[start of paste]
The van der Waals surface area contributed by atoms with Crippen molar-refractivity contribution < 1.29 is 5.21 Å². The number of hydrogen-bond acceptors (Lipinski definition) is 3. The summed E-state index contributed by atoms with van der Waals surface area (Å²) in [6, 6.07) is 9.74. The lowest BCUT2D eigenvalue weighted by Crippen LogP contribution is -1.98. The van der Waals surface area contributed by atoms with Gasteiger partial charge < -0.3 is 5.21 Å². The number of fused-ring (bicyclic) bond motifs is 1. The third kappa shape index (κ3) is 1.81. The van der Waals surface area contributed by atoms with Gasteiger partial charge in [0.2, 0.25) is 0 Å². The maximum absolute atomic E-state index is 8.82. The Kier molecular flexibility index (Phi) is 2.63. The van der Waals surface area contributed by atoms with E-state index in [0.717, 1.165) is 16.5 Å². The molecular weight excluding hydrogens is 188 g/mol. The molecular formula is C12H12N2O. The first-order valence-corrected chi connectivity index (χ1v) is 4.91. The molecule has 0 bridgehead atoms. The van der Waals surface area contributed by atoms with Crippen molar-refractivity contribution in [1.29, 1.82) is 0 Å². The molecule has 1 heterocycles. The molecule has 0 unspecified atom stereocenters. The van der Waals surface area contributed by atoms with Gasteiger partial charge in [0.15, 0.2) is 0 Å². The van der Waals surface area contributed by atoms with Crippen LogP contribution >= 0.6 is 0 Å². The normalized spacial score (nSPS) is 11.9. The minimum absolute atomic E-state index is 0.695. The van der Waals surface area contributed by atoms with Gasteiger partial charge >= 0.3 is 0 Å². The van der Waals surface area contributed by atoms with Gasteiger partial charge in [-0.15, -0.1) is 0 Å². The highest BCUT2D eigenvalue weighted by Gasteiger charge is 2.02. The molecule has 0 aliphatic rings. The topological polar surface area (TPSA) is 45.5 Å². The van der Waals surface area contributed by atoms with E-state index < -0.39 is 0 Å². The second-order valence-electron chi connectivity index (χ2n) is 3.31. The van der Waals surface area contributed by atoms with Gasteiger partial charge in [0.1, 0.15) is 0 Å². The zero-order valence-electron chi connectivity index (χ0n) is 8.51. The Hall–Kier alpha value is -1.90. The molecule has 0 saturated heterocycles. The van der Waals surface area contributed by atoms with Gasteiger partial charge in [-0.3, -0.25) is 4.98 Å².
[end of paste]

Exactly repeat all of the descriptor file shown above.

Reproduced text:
The van der Waals surface area contributed by atoms with Crippen molar-refractivity contribution < 1.29 is 5.21 Å². The number of hydrogen-bond acceptors (Lipinski definition) is 3. The summed E-state index contributed by atoms with van der Waals surface area (Å²) in [6, 6.07) is 9.74. The lowest BCUT2D eigenvalue weighted by Crippen LogP contribution is -1.98. The van der Waals surface area contributed by atoms with Gasteiger partial charge < -0.3 is 5.21 Å². The number of fused-ring (bicyclic) bond motifs is 1. The third kappa shape index (κ3) is 1.81. The van der Waals surface area contributed by atoms with Gasteiger partial charge in [0.2, 0.25) is 0 Å². The maximum absolute atomic E-state index is 8.82. The Kier molecular flexibility index (Phi) is 2.63. The van der Waals surface area contributed by atoms with E-state index in [0.717, 1.165) is 16.5 Å². The molecular weight excluding hydrogens is 188 g/mol. The molecular formula is C12H12N2O. The first-order valence-corrected chi connectivity index (χ1v) is 4.91. The molecule has 0 bridgehead atoms. The van der Waals surface area contributed by atoms with Crippen molar-refractivity contribution in [1.29, 1.82) is 0 Å². The molecule has 1 heterocycles. The molecule has 0 unspecified atom stereocenters. The van der Waals surface area contributed by atoms with Gasteiger partial charge in [0.15, 0.2) is 0 Å². The van der Waals surface area contributed by atoms with Crippen LogP contribution >= 0.6 is 0 Å². The normalized spacial score (nSPS) is 11.9. The minimum absolute atomic E-state index is 0.695. The van der Waals surface area contributed by atoms with Gasteiger partial charge >= 0.3 is 0 Å². The van der Waals surface area contributed by atoms with Gasteiger partial charge in [-0.15, -0.1) is 0 Å². The highest BCUT2D eigenvalue weighted by Gasteiger charge is 2.02. The molecule has 0 aliphatic rings. The topological polar surface area (TPSA) is 45.5 Å². The van der Waals surface area contributed by atoms with E-state index < -0.39 is 0 Å². The second-order valence-electron chi connectivity index (χ2n) is 3.31. The van der Waals surface area contributed by atoms with Gasteiger partial charge in [0.1, 0.15) is 0 Å². The zero-order valence-electron chi connectivity index (χ0n) is 8.51. The Hall–Kier alpha value is -1.90. The molecule has 0 saturated heterocycles. The van der Waals surface area contributed by atoms with Gasteiger partial charge in [-0.3, -0.25) is 4.98 Å².